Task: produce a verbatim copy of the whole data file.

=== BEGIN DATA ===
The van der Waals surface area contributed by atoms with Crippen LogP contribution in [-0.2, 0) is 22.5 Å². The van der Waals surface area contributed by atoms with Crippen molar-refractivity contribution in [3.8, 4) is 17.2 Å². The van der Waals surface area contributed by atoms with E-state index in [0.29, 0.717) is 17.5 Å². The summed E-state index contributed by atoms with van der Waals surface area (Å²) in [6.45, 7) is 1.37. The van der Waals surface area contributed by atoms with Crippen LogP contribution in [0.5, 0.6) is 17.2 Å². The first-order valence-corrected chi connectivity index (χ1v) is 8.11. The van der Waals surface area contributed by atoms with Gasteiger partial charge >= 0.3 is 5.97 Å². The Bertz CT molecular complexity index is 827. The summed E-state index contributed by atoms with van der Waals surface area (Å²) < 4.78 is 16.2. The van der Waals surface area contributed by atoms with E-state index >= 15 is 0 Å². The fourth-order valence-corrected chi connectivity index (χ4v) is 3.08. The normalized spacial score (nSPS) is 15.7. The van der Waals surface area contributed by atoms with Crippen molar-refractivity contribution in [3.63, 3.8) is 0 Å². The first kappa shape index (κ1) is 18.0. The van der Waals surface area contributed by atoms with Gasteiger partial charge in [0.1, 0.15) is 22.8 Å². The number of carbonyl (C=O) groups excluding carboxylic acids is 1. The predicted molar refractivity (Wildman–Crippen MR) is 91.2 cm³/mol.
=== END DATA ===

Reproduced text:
The van der Waals surface area contributed by atoms with Crippen LogP contribution in [-0.2, 0) is 22.5 Å². The van der Waals surface area contributed by atoms with Crippen molar-refractivity contribution in [3.8, 4) is 17.2 Å². The van der Waals surface area contributed by atoms with E-state index in [0.29, 0.717) is 17.5 Å². The summed E-state index contributed by atoms with van der Waals surface area (Å²) in [6.45, 7) is 1.37. The van der Waals surface area contributed by atoms with Crippen LogP contribution in [0.5, 0.6) is 17.2 Å². The first-order valence-corrected chi connectivity index (χ1v) is 8.11. The van der Waals surface area contributed by atoms with Gasteiger partial charge >= 0.3 is 5.97 Å². The Bertz CT molecular complexity index is 827. The summed E-state index contributed by atoms with van der Waals surface area (Å²) < 4.78 is 16.2. The van der Waals surface area contributed by atoms with E-state index >= 15 is 0 Å². The fourth-order valence-corrected chi connectivity index (χ4v) is 3.08. The normalized spacial score (nSPS) is 15.7. The van der Waals surface area contributed by atoms with Crippen molar-refractivity contribution in [3.63, 3.8) is 0 Å². The first kappa shape index (κ1) is 18.0. The van der Waals surface area contributed by atoms with Gasteiger partial charge in [0.1, 0.15) is 22.8 Å². The number of carbonyl (C=O) groups excluding carboxylic acids is 1. The predicted molar refractivity (Wildman–Crippen MR) is 91.2 cm³/mol.